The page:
Dust explosion identified as cause of major sugar plant blast

21st February 2013

An explosion at Imperial Sugar’s plant in Port Wentworth, Georgia, US on 7th February, left 12 workers dead and a dozen more in critical condition in hospital with burns. 

The blast occurred at about 7pm when there were about 100 workers on site. It was felt in neighbouring towns. 

On 17th February, Chemical Safety Board (CSB) investigations manager Stephen Selk gave an update into the organisation's investigations to date. He started by highlighting concerns that the CSB has had about dust explosions for more than four years. 

“In 2003 the Board investigated three catastrophic dust explosions. One at West Pharmaceutical Services in Kinston, North Carolina, where plastic powder that had accumulated above a suspended ceiling exploded, killed six and gravely injured many others. At CTA Acoustics in Corbin, Kentucky, phenolic resin – another plastic powder – exploded killing seven and again injuring many others. And at the Hayes-Lemmerz automobile wheel plant in Indiana, aluminium powder exploded killing another worker. That plant has since closed. Both the other plants had to be demolished and rebuilt.” 

After investigating these three explosions in just one year the CSB undertook a larger study of the extent of the industrial dust explosion problem. The Board identified 281 fires and explosions over a 25-year period that took 119 lives and caused 718 injuries. Some 24 per cent of these incidents were in the food industry.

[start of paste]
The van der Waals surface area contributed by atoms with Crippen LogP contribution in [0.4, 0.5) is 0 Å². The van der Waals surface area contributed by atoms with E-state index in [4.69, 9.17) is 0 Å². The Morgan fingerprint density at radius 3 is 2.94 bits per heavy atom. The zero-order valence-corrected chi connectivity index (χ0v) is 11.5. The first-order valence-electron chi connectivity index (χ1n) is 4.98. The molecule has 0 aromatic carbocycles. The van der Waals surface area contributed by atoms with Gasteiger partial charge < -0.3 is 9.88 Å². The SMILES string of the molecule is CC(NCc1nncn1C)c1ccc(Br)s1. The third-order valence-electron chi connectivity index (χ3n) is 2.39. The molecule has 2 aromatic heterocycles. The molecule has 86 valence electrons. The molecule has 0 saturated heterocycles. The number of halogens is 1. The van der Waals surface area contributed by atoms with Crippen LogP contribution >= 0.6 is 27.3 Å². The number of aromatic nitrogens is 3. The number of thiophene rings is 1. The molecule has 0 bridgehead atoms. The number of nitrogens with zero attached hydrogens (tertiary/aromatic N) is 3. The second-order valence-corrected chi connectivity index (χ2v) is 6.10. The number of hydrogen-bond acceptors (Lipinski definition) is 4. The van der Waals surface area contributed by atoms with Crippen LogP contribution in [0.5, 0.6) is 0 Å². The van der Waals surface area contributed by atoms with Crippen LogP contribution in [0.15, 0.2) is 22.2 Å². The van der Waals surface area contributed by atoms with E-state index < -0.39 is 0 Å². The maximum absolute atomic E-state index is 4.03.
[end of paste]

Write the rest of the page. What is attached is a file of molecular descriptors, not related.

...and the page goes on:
“Pursuant to its findings the Board made several recommendations – including recommendations to the Occupational Safety and Health Administration (OSHA) – which OSHA has so far partly acted on. But the tragic event that occurred here in Savannah demonstrates that the problem of dust explosions in industry has yet to be solved. It is a problem that requires further attention,” he said. 

After describing how CSB investigators arrived 18 hours after the blast and how they were currently still conducting interviews and examining damage, Selk gave a primer on dust explosion theory. 

“It is necessary for five elements to be in place for a dust explosion to occur. First is the presence of a combustible dust itself. That can be almost any organic material – grain flour, plastic, corn starch, pharmaceuticals, and even powdered metals such as aluminium. And as was the case here in Savannah sugar particles are a combustible dust.” 

An important parameter is the particle size. Finer particles are more likely to be both ignitable and dispersible. Additional parameters are particle shape and the molecular composition of the substance itself. A second needed element is a source of oxygen. Because air contains appreciable amounts of oxygen, air is all that is necessary to support an explosion. Thirdly, the dust needs to be dispersed into the air. Fourthly, some energy source is required to ignite the mixture. That may be something with as little energy as static electricity or a stronger energy source such as an open flame or an electrical fault. 

A final element is confinement. And because buildings have walls, ceilings, floors and roofs, they create confinement. However, another form of confinement may be process equipment and even ducting. It can be ironic that ducting used for dust extraction and other equipment such as dust collectors can themselves be conducive for the initiation of dust explosions.